CAA is such a great organization; I am amazed at its growth in just a few short years, all because of the persistence of leaders like DeAnna and Pam.
I trained and worked as a high school English teacher, many years ago. My students were awesome. Many of them were “Communication Skills” students, 9th and 10th graders who could barely read. How they had graduated to the high school was perplexing. They had a reading teacher, and I was their writing teacher. There wasn’t much to that for most of them. Getting the thoughts down on paper was working, but getting capital letters at the beginning of sentences and periods at the end was not working for all of them.
I couldn’t believe that so many people were so challenged. I sent the most writing-challenged to the counselors for evaluation. They came back to me with the answer that yes, they had identifiable problems, but no, the services were not available to help them. Ugh. At the same time, I continued my education by taking special education teacher classes, and getting my Master’s Degree in Education with a secondary emphasis. The topic of my thesis was based on audio versus visual learning in the classroom. I didn’t prove much, but I learned a lot about people and their brains.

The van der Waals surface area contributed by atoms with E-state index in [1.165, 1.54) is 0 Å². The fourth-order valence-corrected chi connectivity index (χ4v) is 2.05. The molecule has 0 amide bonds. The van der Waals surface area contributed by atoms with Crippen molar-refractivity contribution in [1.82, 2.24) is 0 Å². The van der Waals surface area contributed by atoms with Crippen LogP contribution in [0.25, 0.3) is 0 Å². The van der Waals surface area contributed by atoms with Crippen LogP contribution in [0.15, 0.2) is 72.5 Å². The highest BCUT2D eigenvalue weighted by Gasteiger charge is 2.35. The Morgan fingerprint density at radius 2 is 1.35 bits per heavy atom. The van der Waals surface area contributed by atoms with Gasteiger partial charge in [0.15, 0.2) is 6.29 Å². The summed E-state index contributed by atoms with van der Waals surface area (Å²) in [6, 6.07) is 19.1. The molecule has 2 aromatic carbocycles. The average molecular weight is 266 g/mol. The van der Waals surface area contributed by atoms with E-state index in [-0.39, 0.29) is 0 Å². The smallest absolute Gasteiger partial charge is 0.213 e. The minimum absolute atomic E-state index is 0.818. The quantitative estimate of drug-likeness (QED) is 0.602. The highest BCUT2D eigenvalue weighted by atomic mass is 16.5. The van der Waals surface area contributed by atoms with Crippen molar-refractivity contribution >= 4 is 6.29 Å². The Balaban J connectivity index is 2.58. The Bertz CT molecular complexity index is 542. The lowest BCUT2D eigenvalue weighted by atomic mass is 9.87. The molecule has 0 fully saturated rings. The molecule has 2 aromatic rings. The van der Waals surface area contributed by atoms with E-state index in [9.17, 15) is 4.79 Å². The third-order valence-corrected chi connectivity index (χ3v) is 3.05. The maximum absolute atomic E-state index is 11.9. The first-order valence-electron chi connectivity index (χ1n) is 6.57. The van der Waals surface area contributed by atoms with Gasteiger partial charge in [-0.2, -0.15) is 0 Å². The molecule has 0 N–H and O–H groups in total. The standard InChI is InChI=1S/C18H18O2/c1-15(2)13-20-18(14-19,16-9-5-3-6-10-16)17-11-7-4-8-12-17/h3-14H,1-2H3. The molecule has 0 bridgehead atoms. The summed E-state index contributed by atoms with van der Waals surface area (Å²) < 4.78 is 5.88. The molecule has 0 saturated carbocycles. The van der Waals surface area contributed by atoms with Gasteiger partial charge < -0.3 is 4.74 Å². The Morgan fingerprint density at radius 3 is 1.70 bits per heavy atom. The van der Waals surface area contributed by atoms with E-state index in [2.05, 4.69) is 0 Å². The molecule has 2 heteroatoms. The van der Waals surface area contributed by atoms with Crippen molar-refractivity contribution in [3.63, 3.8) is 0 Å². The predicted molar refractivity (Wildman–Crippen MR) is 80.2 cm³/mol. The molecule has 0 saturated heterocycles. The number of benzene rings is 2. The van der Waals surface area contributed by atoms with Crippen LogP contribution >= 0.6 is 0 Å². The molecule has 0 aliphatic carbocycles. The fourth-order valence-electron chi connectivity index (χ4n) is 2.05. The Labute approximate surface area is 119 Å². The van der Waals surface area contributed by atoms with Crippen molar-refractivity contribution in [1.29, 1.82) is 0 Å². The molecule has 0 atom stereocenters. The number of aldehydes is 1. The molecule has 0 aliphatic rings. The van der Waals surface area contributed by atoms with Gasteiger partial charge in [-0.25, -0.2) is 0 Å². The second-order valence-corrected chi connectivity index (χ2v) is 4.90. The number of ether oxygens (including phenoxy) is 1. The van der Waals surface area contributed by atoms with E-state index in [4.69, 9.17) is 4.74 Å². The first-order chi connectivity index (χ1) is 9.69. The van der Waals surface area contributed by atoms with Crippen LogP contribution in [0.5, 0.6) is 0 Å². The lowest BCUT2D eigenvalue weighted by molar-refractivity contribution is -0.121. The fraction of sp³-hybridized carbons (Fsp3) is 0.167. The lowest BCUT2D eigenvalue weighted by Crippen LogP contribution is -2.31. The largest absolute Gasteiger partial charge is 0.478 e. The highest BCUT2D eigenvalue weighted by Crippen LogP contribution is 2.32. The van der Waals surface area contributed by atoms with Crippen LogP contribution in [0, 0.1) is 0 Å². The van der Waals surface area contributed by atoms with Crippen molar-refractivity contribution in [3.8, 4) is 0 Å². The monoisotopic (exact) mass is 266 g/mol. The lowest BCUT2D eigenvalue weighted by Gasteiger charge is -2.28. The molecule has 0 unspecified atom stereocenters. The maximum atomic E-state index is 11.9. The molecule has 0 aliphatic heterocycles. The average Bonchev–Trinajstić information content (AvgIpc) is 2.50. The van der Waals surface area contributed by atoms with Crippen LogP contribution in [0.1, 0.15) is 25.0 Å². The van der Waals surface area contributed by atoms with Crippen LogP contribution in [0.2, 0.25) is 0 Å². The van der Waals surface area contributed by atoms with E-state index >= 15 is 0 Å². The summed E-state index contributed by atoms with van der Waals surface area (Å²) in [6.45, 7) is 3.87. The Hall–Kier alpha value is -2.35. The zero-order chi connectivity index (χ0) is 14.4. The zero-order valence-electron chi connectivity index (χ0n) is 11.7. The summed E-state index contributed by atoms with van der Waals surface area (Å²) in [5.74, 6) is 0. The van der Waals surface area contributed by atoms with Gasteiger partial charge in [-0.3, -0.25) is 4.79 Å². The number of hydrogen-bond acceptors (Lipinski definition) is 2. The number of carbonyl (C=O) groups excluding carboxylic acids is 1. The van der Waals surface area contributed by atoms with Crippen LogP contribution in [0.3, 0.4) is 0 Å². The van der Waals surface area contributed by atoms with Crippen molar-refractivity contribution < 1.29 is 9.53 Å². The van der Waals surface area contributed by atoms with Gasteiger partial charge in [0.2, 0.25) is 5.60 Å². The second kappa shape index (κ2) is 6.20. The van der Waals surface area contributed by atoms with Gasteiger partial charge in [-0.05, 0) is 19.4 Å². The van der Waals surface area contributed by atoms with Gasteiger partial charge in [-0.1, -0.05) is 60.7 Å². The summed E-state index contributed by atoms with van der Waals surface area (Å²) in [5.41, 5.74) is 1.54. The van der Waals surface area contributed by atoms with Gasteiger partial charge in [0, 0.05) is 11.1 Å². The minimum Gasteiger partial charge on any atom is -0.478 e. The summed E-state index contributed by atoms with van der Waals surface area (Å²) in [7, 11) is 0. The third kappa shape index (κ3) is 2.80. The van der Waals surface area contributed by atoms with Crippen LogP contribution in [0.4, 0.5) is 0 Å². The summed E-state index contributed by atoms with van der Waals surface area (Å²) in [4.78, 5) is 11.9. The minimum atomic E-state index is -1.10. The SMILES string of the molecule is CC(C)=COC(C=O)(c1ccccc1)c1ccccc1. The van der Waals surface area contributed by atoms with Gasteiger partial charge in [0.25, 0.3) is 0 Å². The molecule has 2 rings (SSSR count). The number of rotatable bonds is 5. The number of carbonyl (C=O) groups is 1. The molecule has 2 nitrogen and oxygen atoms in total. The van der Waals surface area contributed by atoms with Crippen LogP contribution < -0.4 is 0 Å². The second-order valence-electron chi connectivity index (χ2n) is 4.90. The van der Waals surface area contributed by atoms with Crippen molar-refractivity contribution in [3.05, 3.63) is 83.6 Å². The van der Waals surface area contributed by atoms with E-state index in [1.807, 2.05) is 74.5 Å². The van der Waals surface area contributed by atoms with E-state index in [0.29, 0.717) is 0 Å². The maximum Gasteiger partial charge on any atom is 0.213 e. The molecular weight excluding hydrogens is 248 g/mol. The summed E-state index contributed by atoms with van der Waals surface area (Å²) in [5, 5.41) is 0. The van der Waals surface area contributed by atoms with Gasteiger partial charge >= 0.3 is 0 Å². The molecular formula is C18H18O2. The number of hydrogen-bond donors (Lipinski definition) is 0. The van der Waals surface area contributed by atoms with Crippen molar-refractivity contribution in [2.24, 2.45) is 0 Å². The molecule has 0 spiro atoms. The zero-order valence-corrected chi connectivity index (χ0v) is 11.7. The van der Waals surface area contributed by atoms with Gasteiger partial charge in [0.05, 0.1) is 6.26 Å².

That was many years ago. I left the education field and went into the business world, which is where I met DeAnna Pursai, at a Chamber of Commerce meeting. She and Pam were getting into the non-profit world. I was amazed at their goals, which aligned with my own experience. By this time, I had my own special needs son, whom my husband and I helped navigate through both public and private education. Today he is a successful special needs adult.
Donating to CAA helps other special needs adults to grow, prosper, and enjoy being successful. Success is different for every human. I encourage donating to CAA, so that more adults will have the opportunity to find their success.